Off-Label Use of Rx Drugs Legal, Controversial
Beta-blockers prescribed for patients with heart disease or high blood pressure have found their way into the nation’s colleges and high schools. Students don’t take them recreationally. Instead they use them to reduce performance anxiety and achieve better test scores.
- Students, musicians taking beta-blockers to fight performance anxiety
- Performance enhancer or performance enabler?
- Off-label use of prescription drugs legal, widespread
Beta-Blockers Enhance Performance, Test Scores
The use of prescription drugs for conditions the drugs weren’t approved for is called off-label use. Off-label use is legal when a physician prescribes the drug in the practice of medicine. Doctors recognize performance anxiety as a medical condition. They will prescribe drugs to help performers who have stage fright or students who get too nervous before exams. A number of sports where a steady nerve is considered part of what makes a good athlete have banned beta-blockers.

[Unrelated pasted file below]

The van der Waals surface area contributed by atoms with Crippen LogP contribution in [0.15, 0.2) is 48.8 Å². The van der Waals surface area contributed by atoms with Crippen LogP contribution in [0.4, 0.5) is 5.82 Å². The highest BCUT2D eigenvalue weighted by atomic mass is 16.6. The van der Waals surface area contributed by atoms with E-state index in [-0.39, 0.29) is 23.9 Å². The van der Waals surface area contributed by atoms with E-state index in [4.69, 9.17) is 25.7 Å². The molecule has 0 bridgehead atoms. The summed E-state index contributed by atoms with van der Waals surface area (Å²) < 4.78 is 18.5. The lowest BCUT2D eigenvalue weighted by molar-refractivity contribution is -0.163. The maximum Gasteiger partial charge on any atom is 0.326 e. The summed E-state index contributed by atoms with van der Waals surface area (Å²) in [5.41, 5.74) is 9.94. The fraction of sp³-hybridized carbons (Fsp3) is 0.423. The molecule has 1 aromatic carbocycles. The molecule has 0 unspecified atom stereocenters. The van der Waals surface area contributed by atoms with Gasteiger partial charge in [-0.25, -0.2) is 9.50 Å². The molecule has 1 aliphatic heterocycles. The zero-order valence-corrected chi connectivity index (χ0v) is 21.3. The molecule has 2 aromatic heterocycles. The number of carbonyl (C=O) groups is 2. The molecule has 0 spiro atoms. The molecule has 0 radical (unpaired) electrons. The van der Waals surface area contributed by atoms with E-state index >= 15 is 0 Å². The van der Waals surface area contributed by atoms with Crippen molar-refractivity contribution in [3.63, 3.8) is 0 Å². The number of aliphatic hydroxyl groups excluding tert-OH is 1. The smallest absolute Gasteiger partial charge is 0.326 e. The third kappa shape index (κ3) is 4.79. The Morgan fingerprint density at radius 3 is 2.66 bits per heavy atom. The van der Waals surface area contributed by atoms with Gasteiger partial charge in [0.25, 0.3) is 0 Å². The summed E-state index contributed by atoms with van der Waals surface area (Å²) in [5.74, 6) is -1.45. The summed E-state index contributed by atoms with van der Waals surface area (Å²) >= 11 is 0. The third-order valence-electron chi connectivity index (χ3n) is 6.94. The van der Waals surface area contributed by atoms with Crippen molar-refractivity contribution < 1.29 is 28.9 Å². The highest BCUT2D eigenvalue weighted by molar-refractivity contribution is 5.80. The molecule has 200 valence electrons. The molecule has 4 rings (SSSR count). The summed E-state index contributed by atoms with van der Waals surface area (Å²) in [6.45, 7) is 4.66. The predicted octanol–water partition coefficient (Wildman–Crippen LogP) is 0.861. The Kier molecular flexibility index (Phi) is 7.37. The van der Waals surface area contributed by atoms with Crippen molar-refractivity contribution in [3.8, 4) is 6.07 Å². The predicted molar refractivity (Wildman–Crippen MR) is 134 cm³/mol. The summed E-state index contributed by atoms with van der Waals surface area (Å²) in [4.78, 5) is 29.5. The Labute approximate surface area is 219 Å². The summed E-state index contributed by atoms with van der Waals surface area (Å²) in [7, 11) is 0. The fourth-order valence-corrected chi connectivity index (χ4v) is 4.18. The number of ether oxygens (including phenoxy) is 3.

Doctors also prescribe Ritalin for this condition. It is approved for attention deficit disorder in kids. Botox is another drug commonly used off-label. The FDA originally approved Botox for crossed eyes and eyelid tics, and later for treatment of certain facial wrinkles. It’s now prescribed for all kinds of cosmetic purposes and for some muscular conditions.
It’s not unusual for people to get the drugs without a prescription from someone who has one. Off-label use raises safety concerns. Using controlled drugs without a doctor’s prescription increases these concerns. This is especially true when drugs developed to treat adult conditions are prescribed in adolescents. The other unanswered question is does a student who takes a beta-blocker before the SAT gain an unfair advantage by doing so?
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